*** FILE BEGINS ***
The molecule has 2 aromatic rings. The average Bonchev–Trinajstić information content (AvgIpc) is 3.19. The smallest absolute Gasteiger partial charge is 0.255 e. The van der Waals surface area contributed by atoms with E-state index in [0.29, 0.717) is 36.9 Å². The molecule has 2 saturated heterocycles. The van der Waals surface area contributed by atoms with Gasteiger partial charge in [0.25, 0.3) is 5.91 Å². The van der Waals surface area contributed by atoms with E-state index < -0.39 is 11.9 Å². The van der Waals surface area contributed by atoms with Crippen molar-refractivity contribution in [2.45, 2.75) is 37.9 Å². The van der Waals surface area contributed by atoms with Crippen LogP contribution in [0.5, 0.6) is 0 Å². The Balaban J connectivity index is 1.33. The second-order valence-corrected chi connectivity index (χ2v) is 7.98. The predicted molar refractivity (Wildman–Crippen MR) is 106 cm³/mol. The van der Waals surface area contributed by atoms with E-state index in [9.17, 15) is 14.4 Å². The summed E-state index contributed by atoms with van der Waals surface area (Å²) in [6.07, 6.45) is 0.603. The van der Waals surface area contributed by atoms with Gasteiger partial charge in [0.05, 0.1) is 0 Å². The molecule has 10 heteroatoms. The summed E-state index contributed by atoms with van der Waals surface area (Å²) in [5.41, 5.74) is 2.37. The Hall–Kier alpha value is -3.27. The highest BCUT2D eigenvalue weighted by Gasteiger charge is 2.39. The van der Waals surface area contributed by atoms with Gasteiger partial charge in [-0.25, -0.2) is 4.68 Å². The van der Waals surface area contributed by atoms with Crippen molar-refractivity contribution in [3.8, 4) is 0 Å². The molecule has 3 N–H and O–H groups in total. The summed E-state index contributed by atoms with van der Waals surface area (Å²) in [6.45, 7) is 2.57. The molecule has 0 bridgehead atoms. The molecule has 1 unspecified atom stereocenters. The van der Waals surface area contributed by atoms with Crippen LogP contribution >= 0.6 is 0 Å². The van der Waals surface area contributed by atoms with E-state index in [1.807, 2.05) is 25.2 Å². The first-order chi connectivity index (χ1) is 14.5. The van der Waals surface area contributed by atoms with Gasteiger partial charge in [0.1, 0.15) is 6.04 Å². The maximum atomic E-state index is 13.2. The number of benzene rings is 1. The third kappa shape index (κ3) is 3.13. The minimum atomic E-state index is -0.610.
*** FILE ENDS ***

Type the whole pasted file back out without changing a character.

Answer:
The molecule has 2 aromatic rings. The average Bonchev–Trinajstić information content (AvgIpc) is 3.19. The smallest absolute Gasteiger partial charge is 0.255 e. The van der Waals surface area contributed by atoms with E-state index in [0.29, 0.717) is 36.9 Å². The molecule has 2 saturated heterocycles. The van der Waals surface area contributed by atoms with Gasteiger partial charge in [0.25, 0.3) is 5.91 Å². The van der Waals surface area contributed by atoms with E-state index < -0.39 is 11.9 Å². The van der Waals surface area contributed by atoms with Crippen molar-refractivity contribution in [2.45, 2.75) is 37.9 Å². The van der Waals surface area contributed by atoms with Crippen LogP contribution in [0.5, 0.6) is 0 Å². The Balaban J connectivity index is 1.33. The second-order valence-corrected chi connectivity index (χ2v) is 7.98. The predicted molar refractivity (Wildman–Crippen MR) is 106 cm³/mol. The van der Waals surface area contributed by atoms with E-state index in [9.17, 15) is 14.4 Å². The summed E-state index contributed by atoms with van der Waals surface area (Å²) in [6.07, 6.45) is 0.603. The van der Waals surface area contributed by atoms with Gasteiger partial charge in [0.05, 0.1) is 0 Å². The molecule has 10 heteroatoms. The summed E-state index contributed by atoms with van der Waals surface area (Å²) in [5.41, 5.74) is 2.37. The Hall–Kier alpha value is -3.27. The highest BCUT2D eigenvalue weighted by Gasteiger charge is 2.39. The van der Waals surface area contributed by atoms with Gasteiger partial charge in [-0.25, -0.2) is 4.68 Å². The van der Waals surface area contributed by atoms with Crippen molar-refractivity contribution in [3.8, 4) is 0 Å². The molecule has 3 N–H and O–H groups in total. The summed E-state index contributed by atoms with van der Waals surface area (Å²) in [6.45, 7) is 2.57. The molecule has 0 bridgehead atoms. The molecule has 1 unspecified atom stereocenters. The van der Waals surface area contributed by atoms with Crippen LogP contribution >= 0.6 is 0 Å². The van der Waals surface area contributed by atoms with E-state index in [1.807, 2.05) is 25.2 Å². The first-order chi connectivity index (χ1) is 14.5. The van der Waals surface area contributed by atoms with Gasteiger partial charge in [0.1, 0.15) is 6.04 Å². The maximum atomic E-state index is 13.2. The number of benzene rings is 1. The third kappa shape index (κ3) is 3.13. The minimum atomic E-state index is -0.610.